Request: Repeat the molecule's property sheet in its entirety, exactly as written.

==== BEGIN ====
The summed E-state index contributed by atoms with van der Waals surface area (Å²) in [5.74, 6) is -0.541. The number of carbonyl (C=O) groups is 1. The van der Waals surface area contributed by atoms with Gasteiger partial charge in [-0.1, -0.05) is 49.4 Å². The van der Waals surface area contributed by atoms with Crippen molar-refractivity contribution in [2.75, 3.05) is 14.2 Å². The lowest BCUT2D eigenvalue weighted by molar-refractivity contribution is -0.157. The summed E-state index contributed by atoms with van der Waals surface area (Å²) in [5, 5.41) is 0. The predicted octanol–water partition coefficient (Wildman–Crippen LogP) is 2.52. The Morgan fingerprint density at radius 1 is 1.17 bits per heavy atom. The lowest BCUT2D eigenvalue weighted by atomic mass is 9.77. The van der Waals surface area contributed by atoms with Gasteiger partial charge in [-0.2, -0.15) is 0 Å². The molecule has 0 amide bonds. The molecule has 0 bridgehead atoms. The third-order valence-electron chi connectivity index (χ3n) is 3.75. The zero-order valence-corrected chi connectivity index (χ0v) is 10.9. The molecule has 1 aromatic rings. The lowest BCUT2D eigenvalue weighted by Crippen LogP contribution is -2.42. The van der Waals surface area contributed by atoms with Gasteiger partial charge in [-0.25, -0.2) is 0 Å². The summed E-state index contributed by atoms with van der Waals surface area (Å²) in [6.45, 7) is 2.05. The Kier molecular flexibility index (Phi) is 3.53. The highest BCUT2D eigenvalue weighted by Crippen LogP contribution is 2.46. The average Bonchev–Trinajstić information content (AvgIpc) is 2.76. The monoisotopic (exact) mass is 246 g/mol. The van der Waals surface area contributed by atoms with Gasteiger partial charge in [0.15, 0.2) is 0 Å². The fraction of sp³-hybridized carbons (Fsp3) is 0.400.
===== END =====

The summed E-state index contributed by atoms with van der Waals surface area (Å²) in [5.74, 6) is -0.541. The number of carbonyl (C=O) groups is 1. The van der Waals surface area contributed by atoms with Gasteiger partial charge in [-0.1, -0.05) is 49.4 Å². The van der Waals surface area contributed by atoms with Crippen molar-refractivity contribution in [2.75, 3.05) is 14.2 Å². The lowest BCUT2D eigenvalue weighted by molar-refractivity contribution is -0.157. The summed E-state index contributed by atoms with van der Waals surface area (Å²) in [5, 5.41) is 0. The predicted octanol–water partition coefficient (Wildman–Crippen LogP) is 2.52. The Morgan fingerprint density at radius 1 is 1.17 bits per heavy atom. The lowest BCUT2D eigenvalue weighted by atomic mass is 9.77. The van der Waals surface area contributed by atoms with Gasteiger partial charge in [-0.2, -0.15) is 0 Å². The molecule has 0 amide bonds. The molecule has 0 bridgehead atoms. The third-order valence-electron chi connectivity index (χ3n) is 3.75. The zero-order valence-corrected chi connectivity index (χ0v) is 10.9. The molecule has 1 aromatic rings. The lowest BCUT2D eigenvalue weighted by Crippen LogP contribution is -2.42. The van der Waals surface area contributed by atoms with Gasteiger partial charge in [-0.25, -0.2) is 0 Å². The summed E-state index contributed by atoms with van der Waals surface area (Å²) in [6.45, 7) is 2.05. The Kier molecular flexibility index (Phi) is 3.53. The highest BCUT2D eigenvalue weighted by Crippen LogP contribution is 2.46. The average Bonchev–Trinajstić information content (AvgIpc) is 2.76. The monoisotopic (exact) mass is 246 g/mol. The van der Waals surface area contributed by atoms with Gasteiger partial charge in [0.15, 0.2) is 0 Å². The fraction of sp³-hybridized carbons (Fsp3) is 0.400.